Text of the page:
PHIL MICKELSON:  Well, thanks for having, but right now, things could not be better from a personal standpoint.  Amy and the kids are doing terrific.  Physically, I've been able to do everything I need to do to start playing some better golf.
And obviously, the last two months has not been what I want.  But this last week was a great week for me practice‑wise.  I feel like my game has really made a turn.  I won't know for sure until I get to the first tee in Akron and try to post a number.
The proof in golf is always in the score.  But I feel much, much better about my game than I did just a week ago at the British Open and I can't wait to play these next seven of nine events, and I feel like things have really turned around.  I'm really looking forward to posting a low score at Akron.

Q.  With Bethpage Black being a very hilly course, does that challenge you a little bit more relative to like a seaside course that's a bit flatter?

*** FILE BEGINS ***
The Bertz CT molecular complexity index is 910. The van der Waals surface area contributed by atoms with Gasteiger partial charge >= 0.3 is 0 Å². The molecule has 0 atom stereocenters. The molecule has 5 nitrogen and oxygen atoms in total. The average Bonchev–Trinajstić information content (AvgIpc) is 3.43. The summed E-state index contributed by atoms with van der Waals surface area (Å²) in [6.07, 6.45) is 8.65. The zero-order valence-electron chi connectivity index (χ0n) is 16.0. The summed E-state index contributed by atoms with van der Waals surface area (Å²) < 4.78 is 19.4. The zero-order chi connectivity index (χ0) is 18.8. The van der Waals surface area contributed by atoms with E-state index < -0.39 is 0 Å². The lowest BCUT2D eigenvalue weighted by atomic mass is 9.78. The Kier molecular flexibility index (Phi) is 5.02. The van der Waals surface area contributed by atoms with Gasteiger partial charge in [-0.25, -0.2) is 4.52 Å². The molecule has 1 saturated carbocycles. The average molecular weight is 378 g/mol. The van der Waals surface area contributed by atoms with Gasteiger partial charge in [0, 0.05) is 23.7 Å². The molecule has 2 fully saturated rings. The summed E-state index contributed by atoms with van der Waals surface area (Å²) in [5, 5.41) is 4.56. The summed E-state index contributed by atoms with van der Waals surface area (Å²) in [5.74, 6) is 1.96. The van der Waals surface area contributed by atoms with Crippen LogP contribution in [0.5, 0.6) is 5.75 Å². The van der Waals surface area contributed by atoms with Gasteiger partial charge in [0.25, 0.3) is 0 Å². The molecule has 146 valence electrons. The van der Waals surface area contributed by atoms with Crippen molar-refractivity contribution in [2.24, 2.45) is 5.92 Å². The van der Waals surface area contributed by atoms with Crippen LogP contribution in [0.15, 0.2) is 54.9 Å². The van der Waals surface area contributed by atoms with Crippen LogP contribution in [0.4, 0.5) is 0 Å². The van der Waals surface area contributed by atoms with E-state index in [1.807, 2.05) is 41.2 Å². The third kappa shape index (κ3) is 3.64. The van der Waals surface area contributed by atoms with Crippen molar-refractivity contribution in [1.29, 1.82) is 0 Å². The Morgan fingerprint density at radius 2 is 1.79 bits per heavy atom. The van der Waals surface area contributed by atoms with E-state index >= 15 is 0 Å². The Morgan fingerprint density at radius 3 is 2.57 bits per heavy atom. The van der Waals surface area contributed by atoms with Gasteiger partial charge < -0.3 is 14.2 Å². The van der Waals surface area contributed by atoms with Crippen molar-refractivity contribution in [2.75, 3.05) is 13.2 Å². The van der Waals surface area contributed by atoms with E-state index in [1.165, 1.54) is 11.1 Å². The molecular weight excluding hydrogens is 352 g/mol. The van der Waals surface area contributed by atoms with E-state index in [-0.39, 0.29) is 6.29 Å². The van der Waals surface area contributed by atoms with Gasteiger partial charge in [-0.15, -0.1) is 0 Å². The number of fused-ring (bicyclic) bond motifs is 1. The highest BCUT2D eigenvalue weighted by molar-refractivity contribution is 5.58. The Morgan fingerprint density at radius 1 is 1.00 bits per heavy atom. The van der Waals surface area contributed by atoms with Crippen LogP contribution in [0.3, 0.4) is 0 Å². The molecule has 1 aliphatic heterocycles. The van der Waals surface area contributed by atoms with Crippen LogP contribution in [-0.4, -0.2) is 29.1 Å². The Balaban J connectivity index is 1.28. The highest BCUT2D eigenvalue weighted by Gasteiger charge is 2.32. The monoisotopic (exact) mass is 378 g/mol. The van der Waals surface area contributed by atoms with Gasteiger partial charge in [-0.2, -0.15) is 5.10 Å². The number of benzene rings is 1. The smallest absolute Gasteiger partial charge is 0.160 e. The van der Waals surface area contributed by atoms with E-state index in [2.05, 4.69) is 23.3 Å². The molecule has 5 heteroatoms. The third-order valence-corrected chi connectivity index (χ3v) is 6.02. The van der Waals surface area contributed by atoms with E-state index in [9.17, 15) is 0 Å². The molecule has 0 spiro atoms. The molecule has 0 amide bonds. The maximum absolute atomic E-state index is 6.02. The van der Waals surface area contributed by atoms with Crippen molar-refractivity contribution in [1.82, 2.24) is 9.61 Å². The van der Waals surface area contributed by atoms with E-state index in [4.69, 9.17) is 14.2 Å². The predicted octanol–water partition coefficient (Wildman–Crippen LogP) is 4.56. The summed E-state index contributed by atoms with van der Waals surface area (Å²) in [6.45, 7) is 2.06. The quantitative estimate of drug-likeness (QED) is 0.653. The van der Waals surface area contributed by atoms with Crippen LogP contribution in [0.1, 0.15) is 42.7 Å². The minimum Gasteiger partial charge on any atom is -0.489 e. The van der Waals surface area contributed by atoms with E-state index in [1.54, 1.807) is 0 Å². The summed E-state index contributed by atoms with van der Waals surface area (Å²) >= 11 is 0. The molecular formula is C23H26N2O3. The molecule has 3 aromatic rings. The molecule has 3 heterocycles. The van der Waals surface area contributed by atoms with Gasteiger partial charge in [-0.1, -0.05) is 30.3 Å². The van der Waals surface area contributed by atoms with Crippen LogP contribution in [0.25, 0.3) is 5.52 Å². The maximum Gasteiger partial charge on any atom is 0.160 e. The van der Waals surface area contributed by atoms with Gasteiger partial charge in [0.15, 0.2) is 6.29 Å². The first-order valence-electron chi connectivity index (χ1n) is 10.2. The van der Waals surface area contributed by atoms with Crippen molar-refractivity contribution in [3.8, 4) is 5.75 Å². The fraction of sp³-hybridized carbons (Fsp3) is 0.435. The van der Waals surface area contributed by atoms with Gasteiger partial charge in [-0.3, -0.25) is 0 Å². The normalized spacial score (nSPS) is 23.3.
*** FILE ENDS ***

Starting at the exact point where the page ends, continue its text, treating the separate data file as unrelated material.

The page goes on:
PHIL MICKELSON:  Well, certainly it does challenge you more in club selection.  But we have had a bit of a breakthrough a few years ago in some of our laser range finders that has slope in there that dictates how many yards you can add or subtract for the elevation changes.
And obviously it's illegal to use those during the course of play, but we use those in practice and note and dictate what yardage difference there is on each hole.  So it has not been as big a factor in the last few years as it had been before because we have a much more tangible way of factoring it into our club selection.